The Xperia Z5’s fingerprint scanner is also still performing solidly, instantly recognising my digit almost every time. The only time it’s stumped is if my thumb is greasy (the usual culprit is a KFC bargain bucket) or damp. Even then, after three quick attempts the phone defaults back to PIN entry so it’s no biggie.
My opinions on the Z5’s 5.2-inch screen haven’t changed at all in the past three and a half months either. Sure, it isn’t a Quad HD beast like some of its closest rivals (Galaxy S6 and Nexus 6P included), but I’ve never missed those extra pixels and I certainly haven’t longed for the 4K madness of the Xperia Z5 Premium. Images are perfectly sharp and on super-vivid mode the colours are pleasingly rich, popping off the screen. And if you prefer more natural hues, simply switch to Sony’s X-Reality mode in the display settings. Simple.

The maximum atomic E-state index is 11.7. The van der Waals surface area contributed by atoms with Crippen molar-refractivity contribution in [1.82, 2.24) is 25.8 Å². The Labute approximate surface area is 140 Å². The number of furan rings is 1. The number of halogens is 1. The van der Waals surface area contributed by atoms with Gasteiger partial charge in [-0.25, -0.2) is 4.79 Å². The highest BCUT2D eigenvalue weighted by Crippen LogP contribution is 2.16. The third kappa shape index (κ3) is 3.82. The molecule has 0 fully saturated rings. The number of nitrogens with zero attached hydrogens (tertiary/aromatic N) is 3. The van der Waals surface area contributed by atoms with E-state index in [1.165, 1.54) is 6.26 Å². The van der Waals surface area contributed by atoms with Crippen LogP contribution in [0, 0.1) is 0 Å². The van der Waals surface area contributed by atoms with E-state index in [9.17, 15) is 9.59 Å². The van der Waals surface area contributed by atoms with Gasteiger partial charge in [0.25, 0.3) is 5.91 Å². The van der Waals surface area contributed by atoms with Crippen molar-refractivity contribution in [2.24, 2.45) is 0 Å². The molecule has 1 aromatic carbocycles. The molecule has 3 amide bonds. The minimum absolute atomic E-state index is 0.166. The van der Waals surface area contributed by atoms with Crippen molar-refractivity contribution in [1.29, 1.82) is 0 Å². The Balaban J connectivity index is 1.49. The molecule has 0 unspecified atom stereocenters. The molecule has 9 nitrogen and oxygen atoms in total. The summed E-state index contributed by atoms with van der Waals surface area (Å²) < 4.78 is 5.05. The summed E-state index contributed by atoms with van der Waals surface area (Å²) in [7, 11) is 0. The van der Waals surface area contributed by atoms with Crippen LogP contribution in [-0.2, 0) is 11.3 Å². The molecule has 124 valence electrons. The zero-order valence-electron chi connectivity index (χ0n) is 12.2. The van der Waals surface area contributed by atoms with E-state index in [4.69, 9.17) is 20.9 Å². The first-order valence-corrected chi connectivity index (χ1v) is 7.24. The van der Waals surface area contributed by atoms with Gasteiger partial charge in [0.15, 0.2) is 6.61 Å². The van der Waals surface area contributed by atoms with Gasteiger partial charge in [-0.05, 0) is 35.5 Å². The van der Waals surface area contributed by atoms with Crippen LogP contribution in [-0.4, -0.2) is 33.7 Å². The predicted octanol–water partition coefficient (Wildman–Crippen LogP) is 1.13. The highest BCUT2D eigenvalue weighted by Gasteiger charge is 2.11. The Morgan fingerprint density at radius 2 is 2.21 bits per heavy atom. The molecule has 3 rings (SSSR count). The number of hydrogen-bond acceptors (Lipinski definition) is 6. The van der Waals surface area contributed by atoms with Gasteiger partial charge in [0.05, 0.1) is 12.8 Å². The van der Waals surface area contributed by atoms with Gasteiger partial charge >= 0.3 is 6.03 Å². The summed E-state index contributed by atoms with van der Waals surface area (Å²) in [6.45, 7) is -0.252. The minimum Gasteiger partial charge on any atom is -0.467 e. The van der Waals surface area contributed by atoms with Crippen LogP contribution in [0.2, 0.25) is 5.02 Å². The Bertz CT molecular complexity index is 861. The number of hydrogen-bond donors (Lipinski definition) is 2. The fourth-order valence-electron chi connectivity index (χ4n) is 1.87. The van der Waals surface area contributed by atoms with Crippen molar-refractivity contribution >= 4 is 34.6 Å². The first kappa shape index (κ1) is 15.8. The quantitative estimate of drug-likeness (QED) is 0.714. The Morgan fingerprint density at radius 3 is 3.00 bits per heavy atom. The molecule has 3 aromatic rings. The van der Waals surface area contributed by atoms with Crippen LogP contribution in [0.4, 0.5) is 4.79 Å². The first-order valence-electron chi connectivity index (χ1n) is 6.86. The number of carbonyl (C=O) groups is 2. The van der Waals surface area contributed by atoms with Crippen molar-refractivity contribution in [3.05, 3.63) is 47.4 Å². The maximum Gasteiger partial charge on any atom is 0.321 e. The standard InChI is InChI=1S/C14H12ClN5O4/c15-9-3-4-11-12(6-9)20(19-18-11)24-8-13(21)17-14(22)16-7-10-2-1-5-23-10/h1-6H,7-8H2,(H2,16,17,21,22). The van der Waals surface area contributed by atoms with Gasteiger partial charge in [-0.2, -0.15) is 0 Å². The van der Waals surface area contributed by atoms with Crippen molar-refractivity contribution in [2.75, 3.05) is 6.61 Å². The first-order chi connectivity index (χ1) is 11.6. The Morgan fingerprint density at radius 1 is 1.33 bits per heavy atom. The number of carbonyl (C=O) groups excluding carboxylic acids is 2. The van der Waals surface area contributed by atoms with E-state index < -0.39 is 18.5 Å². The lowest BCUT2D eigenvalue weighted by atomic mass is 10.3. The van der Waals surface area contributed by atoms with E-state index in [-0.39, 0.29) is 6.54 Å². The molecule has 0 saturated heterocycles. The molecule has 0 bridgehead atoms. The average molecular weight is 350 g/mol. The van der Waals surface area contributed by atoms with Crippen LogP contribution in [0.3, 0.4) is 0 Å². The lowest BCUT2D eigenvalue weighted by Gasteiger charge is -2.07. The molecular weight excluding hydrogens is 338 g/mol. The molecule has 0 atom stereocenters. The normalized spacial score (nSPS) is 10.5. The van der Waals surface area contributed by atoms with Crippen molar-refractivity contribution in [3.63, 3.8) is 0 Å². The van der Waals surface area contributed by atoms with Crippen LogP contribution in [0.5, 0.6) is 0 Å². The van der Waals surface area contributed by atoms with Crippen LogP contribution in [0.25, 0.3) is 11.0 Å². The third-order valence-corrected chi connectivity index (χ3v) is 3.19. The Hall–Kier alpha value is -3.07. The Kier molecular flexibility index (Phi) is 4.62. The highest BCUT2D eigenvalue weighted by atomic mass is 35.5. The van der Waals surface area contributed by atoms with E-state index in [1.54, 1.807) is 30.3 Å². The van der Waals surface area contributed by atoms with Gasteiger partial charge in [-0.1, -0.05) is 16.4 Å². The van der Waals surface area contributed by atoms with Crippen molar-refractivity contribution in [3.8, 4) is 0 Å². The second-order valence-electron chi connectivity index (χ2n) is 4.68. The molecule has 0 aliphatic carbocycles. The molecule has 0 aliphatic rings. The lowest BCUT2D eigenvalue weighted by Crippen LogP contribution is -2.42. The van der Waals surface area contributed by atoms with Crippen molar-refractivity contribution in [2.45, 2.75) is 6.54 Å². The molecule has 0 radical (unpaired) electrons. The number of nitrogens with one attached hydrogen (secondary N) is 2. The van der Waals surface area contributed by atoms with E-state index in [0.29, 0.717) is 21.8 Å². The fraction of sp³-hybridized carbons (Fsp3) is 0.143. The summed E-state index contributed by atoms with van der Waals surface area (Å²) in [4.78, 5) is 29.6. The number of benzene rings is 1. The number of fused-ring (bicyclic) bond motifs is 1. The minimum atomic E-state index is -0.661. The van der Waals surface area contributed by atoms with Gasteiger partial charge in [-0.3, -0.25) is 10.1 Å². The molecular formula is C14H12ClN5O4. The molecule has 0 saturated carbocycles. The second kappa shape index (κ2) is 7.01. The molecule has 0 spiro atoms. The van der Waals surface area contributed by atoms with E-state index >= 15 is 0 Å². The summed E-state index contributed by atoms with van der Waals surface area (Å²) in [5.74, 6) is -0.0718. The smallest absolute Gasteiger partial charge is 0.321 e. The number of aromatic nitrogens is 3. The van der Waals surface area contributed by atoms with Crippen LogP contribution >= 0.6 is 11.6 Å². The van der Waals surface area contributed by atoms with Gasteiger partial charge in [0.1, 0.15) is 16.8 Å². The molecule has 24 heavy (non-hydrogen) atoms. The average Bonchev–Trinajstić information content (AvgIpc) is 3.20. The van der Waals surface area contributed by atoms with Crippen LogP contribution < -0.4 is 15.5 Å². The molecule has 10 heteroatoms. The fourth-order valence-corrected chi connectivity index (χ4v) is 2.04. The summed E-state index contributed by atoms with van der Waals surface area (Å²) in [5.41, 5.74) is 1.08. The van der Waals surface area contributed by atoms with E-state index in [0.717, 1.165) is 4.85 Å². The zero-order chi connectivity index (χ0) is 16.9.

The Xperia Z5’s speakers are decent too, with enough power to fill a small room with music or enjoy YouTube videos without plugging in earphones, even in a fairly noisy environment. Of course, you should always use headphones when you’re on a busy bus or train, kiddies. Blasting your phone’s speakers in public is one of the deadliest smartphone sins.
After three months of use, I still haven’t needed to nudge a micro SD memory card into the Xperia Z5’s slot. That 32GB of storage space is holding up nicely, with almost 9GB still free despite my downloading of plenty of apps and music, not to mention a few VR videos and Android games. It’s reassuring to know that the Z5 is easily expandable however, unlike the Galaxy S6, Nexus 6P, OnePlus 2 and a few other recent handsets.
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When I first reviewed the Xperia Z5, I noticed the occasional odd little stutter in performance, usually when opening an app. I figured that this was just a teething issue, especially as the Xperia Z5 could game with the best of them, and sure enough this seems to have been the case.
Three months on and a couple of Sony updates later, the Xperia Z5 is now a smooth operator. The Snapdragon 810 processor keeps things running well and I’ve only noticed the back end start to heat up if I shoot a long 4K video or spend a long time gaming.